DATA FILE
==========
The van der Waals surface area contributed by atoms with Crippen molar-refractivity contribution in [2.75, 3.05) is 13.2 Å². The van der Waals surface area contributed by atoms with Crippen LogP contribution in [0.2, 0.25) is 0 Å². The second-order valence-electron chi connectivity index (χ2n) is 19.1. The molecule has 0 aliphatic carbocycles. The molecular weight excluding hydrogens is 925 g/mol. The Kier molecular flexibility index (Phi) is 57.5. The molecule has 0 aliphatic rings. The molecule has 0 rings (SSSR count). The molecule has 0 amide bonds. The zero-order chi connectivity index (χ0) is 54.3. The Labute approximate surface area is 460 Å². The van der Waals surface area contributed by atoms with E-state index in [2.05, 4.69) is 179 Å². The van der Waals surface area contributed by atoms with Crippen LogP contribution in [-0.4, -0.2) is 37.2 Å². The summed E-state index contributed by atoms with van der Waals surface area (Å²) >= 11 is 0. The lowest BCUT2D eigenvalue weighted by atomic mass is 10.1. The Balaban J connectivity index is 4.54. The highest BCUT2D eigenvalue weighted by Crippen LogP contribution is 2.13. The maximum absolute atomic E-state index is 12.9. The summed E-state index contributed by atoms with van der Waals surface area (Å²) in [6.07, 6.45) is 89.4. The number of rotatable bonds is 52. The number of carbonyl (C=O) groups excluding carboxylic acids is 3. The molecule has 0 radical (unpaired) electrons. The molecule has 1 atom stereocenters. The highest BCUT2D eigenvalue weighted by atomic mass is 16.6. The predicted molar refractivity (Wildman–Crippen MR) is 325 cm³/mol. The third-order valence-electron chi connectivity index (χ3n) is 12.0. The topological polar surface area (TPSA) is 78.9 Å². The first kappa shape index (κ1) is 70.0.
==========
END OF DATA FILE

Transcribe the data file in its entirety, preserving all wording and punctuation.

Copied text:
The van der Waals surface area contributed by atoms with Crippen molar-refractivity contribution in [2.75, 3.05) is 13.2 Å². The van der Waals surface area contributed by atoms with Crippen LogP contribution in [0.2, 0.25) is 0 Å². The second-order valence-electron chi connectivity index (χ2n) is 19.1. The molecule has 0 aliphatic carbocycles. The molecular weight excluding hydrogens is 925 g/mol. The Kier molecular flexibility index (Phi) is 57.5. The molecule has 0 aliphatic rings. The molecule has 0 rings (SSSR count). The molecule has 0 amide bonds. The zero-order chi connectivity index (χ0) is 54.3. The Labute approximate surface area is 460 Å². The van der Waals surface area contributed by atoms with E-state index in [2.05, 4.69) is 179 Å². The van der Waals surface area contributed by atoms with Crippen LogP contribution in [-0.4, -0.2) is 37.2 Å². The summed E-state index contributed by atoms with van der Waals surface area (Å²) >= 11 is 0. The lowest BCUT2D eigenvalue weighted by atomic mass is 10.1. The Balaban J connectivity index is 4.54. The highest BCUT2D eigenvalue weighted by Crippen LogP contribution is 2.13. The maximum absolute atomic E-state index is 12.9. The summed E-state index contributed by atoms with van der Waals surface area (Å²) in [6.07, 6.45) is 89.4. The number of rotatable bonds is 52. The number of carbonyl (C=O) groups excluding carboxylic acids is 3. The molecule has 0 radical (unpaired) electrons. The molecule has 1 atom stereocenters. The highest BCUT2D eigenvalue weighted by atomic mass is 16.6. The predicted molar refractivity (Wildman–Crippen MR) is 325 cm³/mol. The third-order valence-electron chi connectivity index (χ3n) is 12.0. The topological polar surface area (TPSA) is 78.9 Å². The first kappa shape index (κ1) is 70.0.